Rainforest Adventure in Western MA

Rainforest Adventure in Western MA
Springfield Museums: Jan 25-May 11, 2014

Rainforest Adventure is a multi-sensory exploration of one of our planet’s most precious resources. Through a variety of interactive experiences and hands on displays, visitors will learn about the amazing diversity of life in rainforests and the many challenges they face today. Using vests, flashlights, and binoculars provided, young visitors can explore a gorilla nest, climb a kapok tree, and identify endangered species they find along the way. Perhaps the most appealing aspect of Rainforest Adventure is that it is designed for both children and adults, allowing families to share in the enjoyment of learning together.

Craving an outdoor adventure that doesn’t involve icicles, snow banks, and layers of cold weather gear? If you can’t flee to a warmer corner of the globe anytime soon, enjoy an indoor version of such an adventure at the Springfield Museums! From January 25th through May 11th, 2014, the museums will be home to an exciting new exhibit – Rainforest Adventure.

True to its name, the exhibit brings real excitement to the museums and offers families a rainforest adventure without the travel. While exploring a gorilla nest or climbing a kapok tree, families will be able to learn about the amazing species diversity found in our planet’s rainforest and will work to identify endangered rainforest species. Backpacks, flashlights, and special adventure vests will be provided for intrepid explorers to use while adventuring on a multisensory expedition through the exhibit, and kids and adults alike will enjoy the experience and the useful information gained by visiting… Read the rest of this entry »

Holidays & the History of Toys

toy history

While toys are a constant theme throughout childhood, during the holidays the purchasing of toys happen more than any other time of year. Looking forward to the arrival of Santa, many children fantasize about all of the new exciting playthings they might receive as holiday gifts while parents are inundated by internet advertisements, big box sales, e-mail offers, and specially printed catalogs bombard us with lists and lists of things that we could buy for our children.

During the holidays, when we are more aware of the commercial toy industry than ever, that it can be empowering for children to consider the history of toys and the role that they play (and have played) within our society. This theme can be explored on many different levels with children of all ages, and learning about the history of toys can help children to gain perspective on the toys with which that they themselves play. In addition to serving as a lens through which to consider American history and culture, a study of toys can help children to reflect on the role that toys play in their lives – helping them to recognize their preferred activities and unique learning style. Read on…

Springfield Museums Showcase of Antique Toys, Just in Time for the Holidays

Peek Inside Santa’s Sack at the Springfield Museums
Tuesday, November 12, 2013 through Sunday, January 5, 2014

For a fun challenge at the exhibition, discuss with your children the production methods used for cast-iron toys, and see if you can spot the hammered steel pins connecting the left and right halves of the toys! This can serve as both a history lesson and a lesson in engineering and fabrication.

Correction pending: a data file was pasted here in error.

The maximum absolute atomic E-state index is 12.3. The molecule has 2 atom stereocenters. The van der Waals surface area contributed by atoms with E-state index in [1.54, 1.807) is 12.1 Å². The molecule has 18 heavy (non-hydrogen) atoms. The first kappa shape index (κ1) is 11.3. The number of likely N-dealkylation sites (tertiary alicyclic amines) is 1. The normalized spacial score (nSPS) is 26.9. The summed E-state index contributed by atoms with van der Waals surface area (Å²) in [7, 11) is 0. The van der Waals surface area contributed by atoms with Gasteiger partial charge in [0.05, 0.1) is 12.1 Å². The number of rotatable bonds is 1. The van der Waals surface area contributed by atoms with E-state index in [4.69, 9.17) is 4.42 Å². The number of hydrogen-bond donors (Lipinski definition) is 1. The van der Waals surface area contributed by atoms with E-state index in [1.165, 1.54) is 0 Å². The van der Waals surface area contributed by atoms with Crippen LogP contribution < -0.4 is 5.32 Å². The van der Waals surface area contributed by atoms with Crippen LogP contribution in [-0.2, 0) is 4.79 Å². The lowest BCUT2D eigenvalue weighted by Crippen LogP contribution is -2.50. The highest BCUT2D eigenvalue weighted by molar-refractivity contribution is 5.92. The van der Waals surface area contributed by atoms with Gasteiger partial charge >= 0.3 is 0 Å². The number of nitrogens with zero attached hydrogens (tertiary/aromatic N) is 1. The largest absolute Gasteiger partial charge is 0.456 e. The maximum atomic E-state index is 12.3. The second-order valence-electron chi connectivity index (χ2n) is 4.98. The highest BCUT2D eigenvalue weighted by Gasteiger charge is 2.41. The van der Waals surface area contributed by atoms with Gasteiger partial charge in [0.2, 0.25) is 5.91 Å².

The Michele and Donald D’Amour Museum of Fine Arts at the Springfield Museums ushers in the holiday season with a showcase of vintage cast iron toys.  The exhibition, titled “A Peek Inside Santa’s Sack,” features rare cast iron collectibles such as fire trucks, horse-drawn carriages and emergency vehicles, airplanes, toy trains and miniature wood and coal stoves – predecessors to the classic HESS trucks of the past fifty years – and tells the story of the three most popular toy-makers of the period.

 Cast-iron toys were common between the 1870s and the 1940s because the molds in which they were made could be reused thousands of times, making the mass production of these metal toys an efficient and profitable endeavor…

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The Magic of Gingerbread: A Call for Gingerbread House Designs

The Magic of Gingerbread Competition

The Springfield Museums are pleased to announce The Magic of Gingerbread, this year’s annual gingerbread house exhibition and competition. They are inviting families and schools to submit design plans for imaginative gingerbread houses up until November 15, 2013. (Houses must be delivered by November 25.)

What does your fantasy fairy tale castle look like?  Are there turrets?  A moat?  Maybe a drawbridge?  Now, what if it was made not out of stone, but of gingerbread, icing & candy? – Gingerbread houses are a great way to engage in creative-free play with your family, and the Springfield Museums is inviting community members of all ages to be a part of their holiday exhibit, “Gingerbread Fairy Tales.” All entries will be displayed in the museum alongside fairy tale backdrops and holiday trees beginning in mid-November. 

The Springfield Museums are inviting bakeries, schools, individual bakers and young people to submit design plans to create gingerbread houses that will be on view at the Springfield Science Museum as part of the holiday exhibit, “The Magic of Gingerbread.” Entries (due by November 9th) can be created by school classes, businesses, youth groups, etc. – or your family can create one of their own! Participation in the gingerbread contest offers youth a fun and creative way to experiment with architecture and design, as well as kitchen skills & creative-free play! Families with kids of all ages can design an entry together – using careful planning to perfect designs for each wall, window, and courtyard – and can easily incorporate math, problem solving, food science, etc.  It’s also an excellent opportunity to discover and talk about the archetypes present in fairy tales…

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Springfield Museums Celebrates Hispanic Heritage Month